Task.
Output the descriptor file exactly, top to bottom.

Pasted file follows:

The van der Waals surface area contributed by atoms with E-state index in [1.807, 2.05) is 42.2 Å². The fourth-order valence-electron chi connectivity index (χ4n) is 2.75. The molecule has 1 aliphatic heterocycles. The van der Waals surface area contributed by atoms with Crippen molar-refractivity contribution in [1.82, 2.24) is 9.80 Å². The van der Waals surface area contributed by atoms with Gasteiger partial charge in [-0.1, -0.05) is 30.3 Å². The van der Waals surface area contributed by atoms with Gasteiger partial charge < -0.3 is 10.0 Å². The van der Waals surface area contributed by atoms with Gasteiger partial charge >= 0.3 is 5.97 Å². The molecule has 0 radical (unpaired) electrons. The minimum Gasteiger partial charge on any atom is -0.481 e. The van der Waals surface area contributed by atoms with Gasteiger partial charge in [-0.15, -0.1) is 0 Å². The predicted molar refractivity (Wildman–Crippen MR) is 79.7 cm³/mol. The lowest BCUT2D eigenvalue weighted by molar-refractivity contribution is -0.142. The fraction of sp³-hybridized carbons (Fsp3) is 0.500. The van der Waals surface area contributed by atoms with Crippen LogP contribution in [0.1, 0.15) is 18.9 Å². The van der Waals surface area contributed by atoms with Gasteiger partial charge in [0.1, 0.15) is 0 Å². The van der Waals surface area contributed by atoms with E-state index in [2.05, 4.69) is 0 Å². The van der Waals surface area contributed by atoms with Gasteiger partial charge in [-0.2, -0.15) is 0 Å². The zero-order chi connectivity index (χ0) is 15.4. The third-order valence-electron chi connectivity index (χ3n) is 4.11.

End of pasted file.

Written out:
The van der Waals surface area contributed by atoms with E-state index in [1.807, 2.05) is 42.2 Å². The fourth-order valence-electron chi connectivity index (χ4n) is 2.75. The molecule has 1 aliphatic heterocycles. The van der Waals surface area contributed by atoms with Crippen molar-refractivity contribution in [1.82, 2.24) is 9.80 Å². The van der Waals surface area contributed by atoms with Gasteiger partial charge in [-0.1, -0.05) is 30.3 Å². The van der Waals surface area contributed by atoms with Gasteiger partial charge < -0.3 is 10.0 Å². The van der Waals surface area contributed by atoms with Gasteiger partial charge >= 0.3 is 5.97 Å². The molecule has 0 radical (unpaired) electrons. The minimum Gasteiger partial charge on any atom is -0.481 e. The van der Waals surface area contributed by atoms with Gasteiger partial charge in [-0.15, -0.1) is 0 Å². The predicted molar refractivity (Wildman–Crippen MR) is 79.7 cm³/mol. The lowest BCUT2D eigenvalue weighted by molar-refractivity contribution is -0.142. The fraction of sp³-hybridized carbons (Fsp3) is 0.500. The van der Waals surface area contributed by atoms with Crippen LogP contribution in [0.1, 0.15) is 18.9 Å². The van der Waals surface area contributed by atoms with Gasteiger partial charge in [0.1, 0.15) is 0 Å². The van der Waals surface area contributed by atoms with E-state index in [2.05, 4.69) is 0 Å². The van der Waals surface area contributed by atoms with Gasteiger partial charge in [-0.2, -0.15) is 0 Å². The zero-order chi connectivity index (χ0) is 15.4. The third-order valence-electron chi connectivity index (χ3n) is 4.11.